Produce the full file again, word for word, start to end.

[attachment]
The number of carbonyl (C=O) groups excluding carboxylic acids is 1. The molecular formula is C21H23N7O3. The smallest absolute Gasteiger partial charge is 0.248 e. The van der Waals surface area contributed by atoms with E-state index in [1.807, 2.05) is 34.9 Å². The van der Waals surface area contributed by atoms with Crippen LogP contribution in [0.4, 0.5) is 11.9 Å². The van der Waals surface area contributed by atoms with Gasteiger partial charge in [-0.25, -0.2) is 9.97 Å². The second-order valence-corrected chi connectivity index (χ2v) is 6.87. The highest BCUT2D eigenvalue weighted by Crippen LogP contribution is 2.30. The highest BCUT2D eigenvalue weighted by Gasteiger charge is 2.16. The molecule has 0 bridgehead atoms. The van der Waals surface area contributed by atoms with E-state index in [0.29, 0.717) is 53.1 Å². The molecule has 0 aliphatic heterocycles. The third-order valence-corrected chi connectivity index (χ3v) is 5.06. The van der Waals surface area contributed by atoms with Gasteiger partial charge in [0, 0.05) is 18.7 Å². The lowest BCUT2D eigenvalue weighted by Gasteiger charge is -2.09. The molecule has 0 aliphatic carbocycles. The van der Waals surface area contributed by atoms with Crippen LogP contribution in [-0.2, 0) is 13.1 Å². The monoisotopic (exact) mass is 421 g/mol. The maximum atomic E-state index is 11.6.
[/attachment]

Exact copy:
The number of carbonyl (C=O) groups excluding carboxylic acids is 1. The molecular formula is C21H23N7O3. The smallest absolute Gasteiger partial charge is 0.248 e. The van der Waals surface area contributed by atoms with E-state index in [1.807, 2.05) is 34.9 Å². The van der Waals surface area contributed by atoms with Crippen LogP contribution in [0.4, 0.5) is 11.9 Å². The van der Waals surface area contributed by atoms with Gasteiger partial charge in [-0.25, -0.2) is 9.97 Å². The second-order valence-corrected chi connectivity index (χ2v) is 6.87. The highest BCUT2D eigenvalue weighted by Crippen LogP contribution is 2.30. The highest BCUT2D eigenvalue weighted by Gasteiger charge is 2.16. The molecule has 0 bridgehead atoms. The van der Waals surface area contributed by atoms with E-state index in [0.29, 0.717) is 53.1 Å². The molecule has 0 aliphatic heterocycles. The third-order valence-corrected chi connectivity index (χ3v) is 5.06. The van der Waals surface area contributed by atoms with Gasteiger partial charge in [0, 0.05) is 18.7 Å². The lowest BCUT2D eigenvalue weighted by Gasteiger charge is -2.09. The molecule has 0 aliphatic carbocycles. The van der Waals surface area contributed by atoms with Crippen LogP contribution in [-0.2, 0) is 13.1 Å². The monoisotopic (exact) mass is 421 g/mol. The maximum atomic E-state index is 11.6.